Analysis of Oscillatory Neural Activity in Series Network Models of Parkinson's Disease During Deep Brain Stimulation.
Davidson CM., de Paor AM., Cagnan H., Lowery MM.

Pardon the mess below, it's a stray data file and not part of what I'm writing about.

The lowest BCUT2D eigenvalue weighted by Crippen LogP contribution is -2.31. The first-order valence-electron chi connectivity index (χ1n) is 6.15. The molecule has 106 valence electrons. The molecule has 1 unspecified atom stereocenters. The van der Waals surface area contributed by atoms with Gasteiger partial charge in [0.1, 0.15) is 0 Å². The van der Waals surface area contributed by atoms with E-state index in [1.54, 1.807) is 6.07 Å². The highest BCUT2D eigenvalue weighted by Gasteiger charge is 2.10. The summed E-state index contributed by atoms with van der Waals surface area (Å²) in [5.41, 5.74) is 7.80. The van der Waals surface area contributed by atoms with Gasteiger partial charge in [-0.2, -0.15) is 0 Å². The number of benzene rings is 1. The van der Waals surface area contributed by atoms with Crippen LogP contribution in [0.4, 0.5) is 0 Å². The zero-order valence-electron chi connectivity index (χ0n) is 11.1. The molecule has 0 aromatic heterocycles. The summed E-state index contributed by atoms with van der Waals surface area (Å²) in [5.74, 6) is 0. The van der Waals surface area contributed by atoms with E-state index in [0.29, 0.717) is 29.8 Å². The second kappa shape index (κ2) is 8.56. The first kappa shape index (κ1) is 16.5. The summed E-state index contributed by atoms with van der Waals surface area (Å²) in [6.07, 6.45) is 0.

Parkinson's disease is a progressive, neurodegenerative disorder, characterized by hallmark motor symptoms. It is associated with pathological, oscillatory neural activity in the basal ganglia. Deep brain stimulation (DBS) is often successfully used to treat medically refractive Parkinson's disease. However, the selection of stimulation parameters is based on qualitative assessment of the patient, which can result in a lengthy tuning period and a suboptimal choice of parameters. This study explores fourth-order, control theory-based models of oscillatory activity in the basal ganglia. Describing function analysis is applied to examine possible mechanisms for the generation of oscillations in interacting nuclei and to investigate the suppression of oscillations with high-frequency stimulation. The theoretical results for the suppression of the oscillatory activity obtained using both the fourth-order model, and a previously described second-order model, are optimized to fit clinically recorded local field potential data obtained from Parkinsonian patients with implanted DBS. Close agreement between the power of oscillations recorded for a range of stimulation amplitudes is observed ( R(2)=0.69-0.99 ). The results suggest that the behavior of the system and the suppression of pathological neural oscillations with DBS is well described by the macroscopic models presented. The results also demonstrate that in this instance, a second-order model is sufficient to model the clinical data, without the need for added complexity. Describing the system behavior with computationally efficient models could aid in the identification of optimal stimulation parameters for patients in a clinical environment.